Monday, June 23, 2008

Turning knowledge into action

Knowing "what" to do is not enough: Turning knowledge into action
Jeffrey Pfeffer, Robert I Sutton.
California Management Review.
Fall 1999. Vol. 42, Iss. 1; pg. 83, 26 pgs

Why do so much education and training, management consulting, and business research and so many books and articles produce so little change in what managers and organizations actually do? In 1996, more than 1,700 business books were published in the United States,1 and more are published each year. Many of these books are filled with the same analyses and prescriptions, albeit using different language and graphics, as could be found in similar books published the year before. in fact, many of the ideas proclaimed as new each year can be found in similar books printed decades earlier.2 Yet these books find a ready market because the ideas, although often widely known and proven to be useful and valid, remain unimplemented. So, authors try, in part through repackaging and updating, to somehow get managers to not only know but to do something with what they know. And managers continue to buy the books filled with ideas they already know because they intuitively understand that knowing isn't enough. They hope that by somehow buying and reading one more book they will finally be able to translate this performance knowledge into organizational action.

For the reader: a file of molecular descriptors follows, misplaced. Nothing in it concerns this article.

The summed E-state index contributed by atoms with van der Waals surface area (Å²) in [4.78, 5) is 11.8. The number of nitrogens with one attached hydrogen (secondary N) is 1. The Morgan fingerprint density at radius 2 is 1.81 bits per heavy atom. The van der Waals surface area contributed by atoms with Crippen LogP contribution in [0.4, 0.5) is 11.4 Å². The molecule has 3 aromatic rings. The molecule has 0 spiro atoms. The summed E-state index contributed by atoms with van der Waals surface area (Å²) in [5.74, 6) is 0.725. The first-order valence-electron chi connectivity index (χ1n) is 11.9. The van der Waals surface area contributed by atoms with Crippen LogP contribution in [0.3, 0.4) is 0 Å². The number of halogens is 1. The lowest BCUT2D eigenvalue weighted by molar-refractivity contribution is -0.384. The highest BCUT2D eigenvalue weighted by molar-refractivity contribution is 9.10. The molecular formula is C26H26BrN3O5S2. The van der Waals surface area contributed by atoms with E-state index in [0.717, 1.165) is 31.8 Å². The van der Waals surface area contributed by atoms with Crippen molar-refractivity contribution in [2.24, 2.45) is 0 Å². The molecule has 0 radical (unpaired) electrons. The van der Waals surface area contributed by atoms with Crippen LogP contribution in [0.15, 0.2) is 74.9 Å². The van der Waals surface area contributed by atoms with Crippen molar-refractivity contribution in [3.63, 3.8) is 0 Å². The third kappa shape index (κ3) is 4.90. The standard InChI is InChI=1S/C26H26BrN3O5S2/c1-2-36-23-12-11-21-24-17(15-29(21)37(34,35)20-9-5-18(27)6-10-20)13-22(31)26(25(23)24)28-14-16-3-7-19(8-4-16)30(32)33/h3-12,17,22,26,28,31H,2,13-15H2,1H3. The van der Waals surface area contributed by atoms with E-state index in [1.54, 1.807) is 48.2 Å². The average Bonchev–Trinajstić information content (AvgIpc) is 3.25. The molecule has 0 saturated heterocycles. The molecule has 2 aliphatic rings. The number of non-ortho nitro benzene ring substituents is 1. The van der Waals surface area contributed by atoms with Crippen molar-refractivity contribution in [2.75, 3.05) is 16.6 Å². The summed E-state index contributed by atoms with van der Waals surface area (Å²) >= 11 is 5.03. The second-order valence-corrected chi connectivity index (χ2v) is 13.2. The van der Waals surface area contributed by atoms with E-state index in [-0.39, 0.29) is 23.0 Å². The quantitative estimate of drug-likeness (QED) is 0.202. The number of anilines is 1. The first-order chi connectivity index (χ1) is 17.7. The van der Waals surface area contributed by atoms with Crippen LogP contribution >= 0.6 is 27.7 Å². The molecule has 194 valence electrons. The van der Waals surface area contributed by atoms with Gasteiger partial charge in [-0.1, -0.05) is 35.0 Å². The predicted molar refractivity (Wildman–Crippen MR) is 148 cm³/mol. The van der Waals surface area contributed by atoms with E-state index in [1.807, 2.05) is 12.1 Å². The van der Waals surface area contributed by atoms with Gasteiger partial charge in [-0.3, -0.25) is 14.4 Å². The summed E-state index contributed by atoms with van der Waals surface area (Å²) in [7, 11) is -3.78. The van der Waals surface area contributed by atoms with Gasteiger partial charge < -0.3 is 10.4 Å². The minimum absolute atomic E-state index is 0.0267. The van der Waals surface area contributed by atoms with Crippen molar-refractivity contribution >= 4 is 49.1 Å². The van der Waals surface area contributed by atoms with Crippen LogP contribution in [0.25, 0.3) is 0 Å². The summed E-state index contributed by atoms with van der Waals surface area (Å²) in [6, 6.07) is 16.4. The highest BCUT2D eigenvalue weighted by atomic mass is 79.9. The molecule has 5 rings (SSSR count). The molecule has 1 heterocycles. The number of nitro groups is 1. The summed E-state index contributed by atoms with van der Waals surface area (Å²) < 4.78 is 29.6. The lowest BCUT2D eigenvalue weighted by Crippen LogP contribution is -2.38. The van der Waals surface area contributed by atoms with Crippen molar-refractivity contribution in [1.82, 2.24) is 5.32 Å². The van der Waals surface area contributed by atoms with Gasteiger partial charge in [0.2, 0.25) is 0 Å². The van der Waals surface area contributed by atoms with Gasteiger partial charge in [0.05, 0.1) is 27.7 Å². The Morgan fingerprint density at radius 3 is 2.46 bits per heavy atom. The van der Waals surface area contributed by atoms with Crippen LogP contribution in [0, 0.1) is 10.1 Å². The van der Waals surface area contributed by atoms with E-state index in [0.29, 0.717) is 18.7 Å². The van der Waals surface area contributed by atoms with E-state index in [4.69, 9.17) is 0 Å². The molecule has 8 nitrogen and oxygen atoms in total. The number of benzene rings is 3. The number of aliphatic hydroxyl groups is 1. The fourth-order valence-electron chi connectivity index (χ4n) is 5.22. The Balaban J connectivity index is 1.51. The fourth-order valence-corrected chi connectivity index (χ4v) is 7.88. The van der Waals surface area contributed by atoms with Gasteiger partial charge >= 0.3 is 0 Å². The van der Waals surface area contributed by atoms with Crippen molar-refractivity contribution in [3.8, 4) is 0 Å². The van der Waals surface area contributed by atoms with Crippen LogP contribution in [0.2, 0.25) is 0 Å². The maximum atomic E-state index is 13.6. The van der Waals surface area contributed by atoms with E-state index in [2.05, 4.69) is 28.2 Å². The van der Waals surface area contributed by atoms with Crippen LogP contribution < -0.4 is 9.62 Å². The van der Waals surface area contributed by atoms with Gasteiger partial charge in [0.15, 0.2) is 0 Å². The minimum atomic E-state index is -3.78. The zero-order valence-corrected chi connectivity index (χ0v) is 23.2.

Each year the hundreds of business schools in the United States graduate more than 80,000 MBAs and conduct numerous research studies on business topics.

Numerous researchers have found that "little of what is taught in college or even business schools really prepares would-be managers for the realities of managing." One study reported that 73 percent of the surveyed MBA program graduates said -that their MBA skills were used 'only marginally or not at all' in their first managerial assignments.

One might think that with the current interest in 'knowledge management" and intellectual capital, there wouldn't be a knowing-doing problem.

Knowledge management systems seem to work best when the people who generate the knowledge are also those who store it, explain it to others, and coach them as they try to implement the knowledge.

Eight Guidelines for Action

1 - Why before How: Philosophy Is Important.

2. Knowing Comes from Doing and Teaching Others How

3. Action Counts More Than Elegant Plans and Concepts.

4. There Is No Doing without Mistakes. What Is the Company's Response?

5. Fear Fosters Knowing-Doing Gaps, So Drive Out Fear.

6. Beware of False Analogies: Fight the Competition, Not Each Other.

7. Measure What Matters and What Can Help Turn Knowledge into Action.

8. What Leaders Do, How They Spend Their Time and How They Allocate Resources, Matters.

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